Wednesday, January 13, 2010

The death of Eric Rohmer brought poignant memories of just how thrilling his movies seemed the first time they played here: "My Night at Maud's" just seemed so radical, because it seemed conventional, but only seemed, the continual shifting of perspectives and the piercing conversations were crystalline and so fine-tuned. And how refreshing it seemed! To have a movie in which adults acted like adults, and talked like adults! And how intelligent and how witty were that talk.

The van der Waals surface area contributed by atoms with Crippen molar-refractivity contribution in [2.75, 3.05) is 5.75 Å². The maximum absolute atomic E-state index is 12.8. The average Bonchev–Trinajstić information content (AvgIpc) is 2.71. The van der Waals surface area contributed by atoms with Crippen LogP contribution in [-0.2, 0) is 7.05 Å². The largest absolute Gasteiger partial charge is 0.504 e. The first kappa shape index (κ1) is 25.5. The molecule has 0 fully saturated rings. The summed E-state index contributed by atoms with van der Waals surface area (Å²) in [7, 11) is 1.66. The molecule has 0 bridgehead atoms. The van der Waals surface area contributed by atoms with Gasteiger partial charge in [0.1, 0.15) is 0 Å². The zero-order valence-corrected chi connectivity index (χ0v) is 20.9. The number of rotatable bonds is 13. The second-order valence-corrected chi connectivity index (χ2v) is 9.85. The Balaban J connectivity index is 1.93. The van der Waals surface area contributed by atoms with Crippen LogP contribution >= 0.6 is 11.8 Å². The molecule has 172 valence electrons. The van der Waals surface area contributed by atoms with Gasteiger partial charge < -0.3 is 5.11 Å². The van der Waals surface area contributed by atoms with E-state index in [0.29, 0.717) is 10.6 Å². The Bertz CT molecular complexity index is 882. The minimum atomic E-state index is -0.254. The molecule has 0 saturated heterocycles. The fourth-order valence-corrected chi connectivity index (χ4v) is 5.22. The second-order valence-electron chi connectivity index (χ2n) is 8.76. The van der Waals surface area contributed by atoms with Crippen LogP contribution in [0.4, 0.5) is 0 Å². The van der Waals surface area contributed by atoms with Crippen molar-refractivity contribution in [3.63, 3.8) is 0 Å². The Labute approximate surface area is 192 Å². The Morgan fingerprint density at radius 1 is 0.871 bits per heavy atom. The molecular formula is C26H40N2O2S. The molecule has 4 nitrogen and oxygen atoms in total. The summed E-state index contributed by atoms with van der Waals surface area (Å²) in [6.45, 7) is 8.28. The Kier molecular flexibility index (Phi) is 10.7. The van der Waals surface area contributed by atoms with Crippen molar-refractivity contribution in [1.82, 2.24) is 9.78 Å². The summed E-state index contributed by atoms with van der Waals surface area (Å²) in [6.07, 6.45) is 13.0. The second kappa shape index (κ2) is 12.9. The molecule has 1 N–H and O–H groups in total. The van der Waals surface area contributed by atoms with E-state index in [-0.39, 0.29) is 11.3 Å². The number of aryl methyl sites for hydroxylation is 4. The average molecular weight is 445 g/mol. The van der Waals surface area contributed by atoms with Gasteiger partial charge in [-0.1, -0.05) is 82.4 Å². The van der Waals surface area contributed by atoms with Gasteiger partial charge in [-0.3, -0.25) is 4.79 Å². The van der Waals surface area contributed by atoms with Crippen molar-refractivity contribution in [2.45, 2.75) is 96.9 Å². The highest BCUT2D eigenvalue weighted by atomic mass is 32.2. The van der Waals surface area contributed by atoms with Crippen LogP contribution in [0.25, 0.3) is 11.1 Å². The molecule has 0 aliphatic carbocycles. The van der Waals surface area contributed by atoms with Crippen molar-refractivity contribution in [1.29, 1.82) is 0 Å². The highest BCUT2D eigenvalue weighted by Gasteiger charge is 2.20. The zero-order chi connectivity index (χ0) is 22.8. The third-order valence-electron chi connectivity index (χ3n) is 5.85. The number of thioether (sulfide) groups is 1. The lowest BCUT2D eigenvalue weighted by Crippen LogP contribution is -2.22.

In a way, Rohmer was very much like Ozu, in that he was a filmmaker who continually crafted his little bit of ivory until it was gleaming. I believe that Richard Corliss said, in his obit in Time Magazine, that Rohmer was not someone who made masterpieces. But that's assuming that masterpieces are huge, sprawling, overreaching works. But there is also the classical tradition, in which the goal is a perfection of form and content, in which whatever aims and themes of the work are prefectly achieved and expressed, in which everything coheres in absolute formal perfection. And in that case, there are several works of Rohmer's which qualify. Certainly, Rohmer was a master of his domain, and why shouldn't that be enough?


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